The current script i'm outlining has 1 protag which is diff for me. And i'm hoping to do one w/ a fractured narrative soon.

Sameness in storytelling style might be an even bigger problem if a writer writes in the same genre. If every horror movie you write is someone (college co-ed, suburban family, neighbors, group of teens) in the woods (in a house, in the desert, on vacation) being chased by someone or something, then i think you have a big problem.

 
At 2:41 PM, Blogger Brett said...

Damn you.

If you tell me there's no exploding helicopters, neither, then I'll have to ask "just who the hell do you expect to interest?"

Come on-- throw me a frikkin bone, man.
.
.
.
B

 
At 2:47 PM, Blogger Brett said...

And now, for a more serious response...

I've found (and I say this with the full understanding that I've sold nuthin', optioned nuthin', know nunthin'...) that it helps me a lot to do at least one pass on a script from the POV of a starving actor reading for a specific major role in that script.

What are my scenes? Where do I get to flex and strut my acting mojo? Does my character really have a major role in this tale, or is he instead a sort of straw man, a charact5er of concenience dropped in to perform some key action or turn the crank to make some critical plot point spin as required for the tale?

In your case, try to write a simple description of that antag's through-line: describe his entire role in the movie, and try to plot the major beats of that through-line on a timeline of teh story's spine. If you find that you have a main character who seems to be missing for an entire act, I think that's a problem in your story.

Again-- I know nuthin. But even a blind squirrell will sometimes trip over a nut.

 
At 5:54 PM, Blogger Belzecue said...

Rewatch Star Wars and note Vader's scenes. They are few (initially) but powerful. Vader's pattern of appearance is a bell-curve, rising in frequency as the plot funnels towards the climax. Or think of it as a gradually constricting spiral path, with the antagonist circling the protagonist, looping inwards as the antagonist becomes more focussed on the protagonist, until a direct head-on conflict is inevitable.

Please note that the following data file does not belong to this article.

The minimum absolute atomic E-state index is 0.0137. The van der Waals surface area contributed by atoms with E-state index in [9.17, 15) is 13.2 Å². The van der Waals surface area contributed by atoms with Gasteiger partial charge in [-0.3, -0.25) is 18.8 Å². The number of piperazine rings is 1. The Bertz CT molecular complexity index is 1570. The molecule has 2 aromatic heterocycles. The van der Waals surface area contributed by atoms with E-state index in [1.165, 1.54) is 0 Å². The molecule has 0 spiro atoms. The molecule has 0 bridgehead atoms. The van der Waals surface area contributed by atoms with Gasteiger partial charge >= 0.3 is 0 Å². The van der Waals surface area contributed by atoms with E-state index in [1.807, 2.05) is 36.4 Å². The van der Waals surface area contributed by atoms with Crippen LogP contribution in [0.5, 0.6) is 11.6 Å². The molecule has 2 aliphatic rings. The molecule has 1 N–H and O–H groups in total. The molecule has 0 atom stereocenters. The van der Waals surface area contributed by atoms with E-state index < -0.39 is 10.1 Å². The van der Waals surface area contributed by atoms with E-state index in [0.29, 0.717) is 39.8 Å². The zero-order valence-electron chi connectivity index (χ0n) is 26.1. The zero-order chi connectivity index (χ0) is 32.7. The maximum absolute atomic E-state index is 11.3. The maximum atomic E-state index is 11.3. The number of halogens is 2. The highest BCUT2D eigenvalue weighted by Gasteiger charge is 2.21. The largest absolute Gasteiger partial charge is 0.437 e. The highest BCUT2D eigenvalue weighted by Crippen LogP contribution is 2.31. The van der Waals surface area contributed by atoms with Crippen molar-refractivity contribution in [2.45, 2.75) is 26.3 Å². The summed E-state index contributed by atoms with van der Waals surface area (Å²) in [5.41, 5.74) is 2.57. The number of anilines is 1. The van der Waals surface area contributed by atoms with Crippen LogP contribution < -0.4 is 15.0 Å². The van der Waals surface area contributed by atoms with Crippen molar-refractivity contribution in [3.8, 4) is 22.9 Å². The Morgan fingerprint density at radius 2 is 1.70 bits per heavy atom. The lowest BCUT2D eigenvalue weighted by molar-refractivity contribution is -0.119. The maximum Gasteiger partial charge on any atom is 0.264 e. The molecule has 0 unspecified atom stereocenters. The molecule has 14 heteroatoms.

At 7:25 PM, Blogger Naila J. said...

I would totally go with focusing on the villain. After act 1 and maybe act 2, I would just focus on the villain, tell his story and such. Almost make the audience believe you've switched POV's and you now want the villain to be your hero.

Of course, this means you really need to establish who the hero is, and how he is, in the first act.

And then, when you get to ignoring the main character, the viewer is all like WTH IS HAPPENING HERE!!!

And of course, after a few acts, just switch back, no explanation, and either integrate the villain into those scenes, or ignore him for 1 or 2 acts before bringing the two together.

Or something.

 
At 8:43 AM, Blogger Dante Kleinberg said...

Weird, I have a similar problem. The screenplay I'm co-writing at the moment is based on my own novel, which is written in the first person, so every scene in the screenplay follows around the main character.

Then a few days ago I wrote my first moment WITHOUT the main character, and it was only 3/4 of a page, but it felt WEIRD. I think when I get to the 2nd draft I may end up leaving the protag more often.

 
At 7:33 PM, Blogger Dave said...

Best example that comes to mind is The Rock. The villain (if you can call him such) has an agenda and a story and a POV all of his own. If you dropped him out of the story until the end it would kill the movie. It's because you're given time to understand the why that it plays so well.

Let's face it, just as your hero's actor reads for his lines, so does the villain's. They have to have a motivation.

It's the old screenwriting idiom - two characters want something specific, and unfortunately, only one can achieve it.

 
At 7:33 AM, Anonymous Joe Unidos said...

I've always been something of a POV-obsessive myself and what works for me is this: I can justify allowing myself to leave my protagonist and focus on the villain guilt-free when they are pursuing a parallel path --chasing the same mini-goal, or working towards the same conclusion in different ways --when the villain's action is in some way a reflection of the protagonist's action. That way, I feel like I am still informing my protag's story directly, by showing direct opposition to his specific action.

 

Post a Comment

<< Home